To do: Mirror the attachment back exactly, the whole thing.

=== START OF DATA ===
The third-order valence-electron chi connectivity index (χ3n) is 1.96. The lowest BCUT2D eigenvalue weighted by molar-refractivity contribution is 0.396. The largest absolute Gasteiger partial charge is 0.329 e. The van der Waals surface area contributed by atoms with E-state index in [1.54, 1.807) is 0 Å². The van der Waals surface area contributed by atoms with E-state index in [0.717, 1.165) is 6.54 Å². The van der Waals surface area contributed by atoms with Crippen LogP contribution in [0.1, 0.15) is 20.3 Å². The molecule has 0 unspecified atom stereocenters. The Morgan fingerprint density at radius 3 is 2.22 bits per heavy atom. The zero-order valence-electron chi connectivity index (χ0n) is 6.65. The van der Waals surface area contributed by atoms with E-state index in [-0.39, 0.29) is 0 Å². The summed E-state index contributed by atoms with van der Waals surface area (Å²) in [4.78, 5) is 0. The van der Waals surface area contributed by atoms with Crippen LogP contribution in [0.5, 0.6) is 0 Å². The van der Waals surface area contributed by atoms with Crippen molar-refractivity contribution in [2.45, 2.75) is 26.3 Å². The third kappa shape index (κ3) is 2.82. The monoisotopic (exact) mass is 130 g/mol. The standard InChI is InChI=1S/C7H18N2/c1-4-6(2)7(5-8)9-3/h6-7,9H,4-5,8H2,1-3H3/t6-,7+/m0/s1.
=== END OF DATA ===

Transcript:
The third-order valence-electron chi connectivity index (χ3n) is 1.96. The lowest BCUT2D eigenvalue weighted by molar-refractivity contribution is 0.396. The largest absolute Gasteiger partial charge is 0.329 e. The van der Waals surface area contributed by atoms with E-state index in [1.54, 1.807) is 0 Å². The van der Waals surface area contributed by atoms with E-state index in [0.717, 1.165) is 6.54 Å². The van der Waals surface area contributed by atoms with Crippen LogP contribution in [0.1, 0.15) is 20.3 Å². The molecule has 0 unspecified atom stereocenters. The Morgan fingerprint density at radius 3 is 2.22 bits per heavy atom. The zero-order valence-electron chi connectivity index (χ0n) is 6.65. The van der Waals surface area contributed by atoms with E-state index in [-0.39, 0.29) is 0 Å². The summed E-state index contributed by atoms with van der Waals surface area (Å²) in [4.78, 5) is 0. The van der Waals surface area contributed by atoms with Crippen LogP contribution in [0.5, 0.6) is 0 Å². The van der Waals surface area contributed by atoms with Crippen molar-refractivity contribution in [2.45, 2.75) is 26.3 Å². The third kappa shape index (κ3) is 2.82. The monoisotopic (exact) mass is 130 g/mol. The standard InChI is InChI=1S/C7H18N2/c1-4-6(2)7(5-8)9-3/h6-7,9H,4-5,8H2,1-3H3/t6-,7+/m0/s1.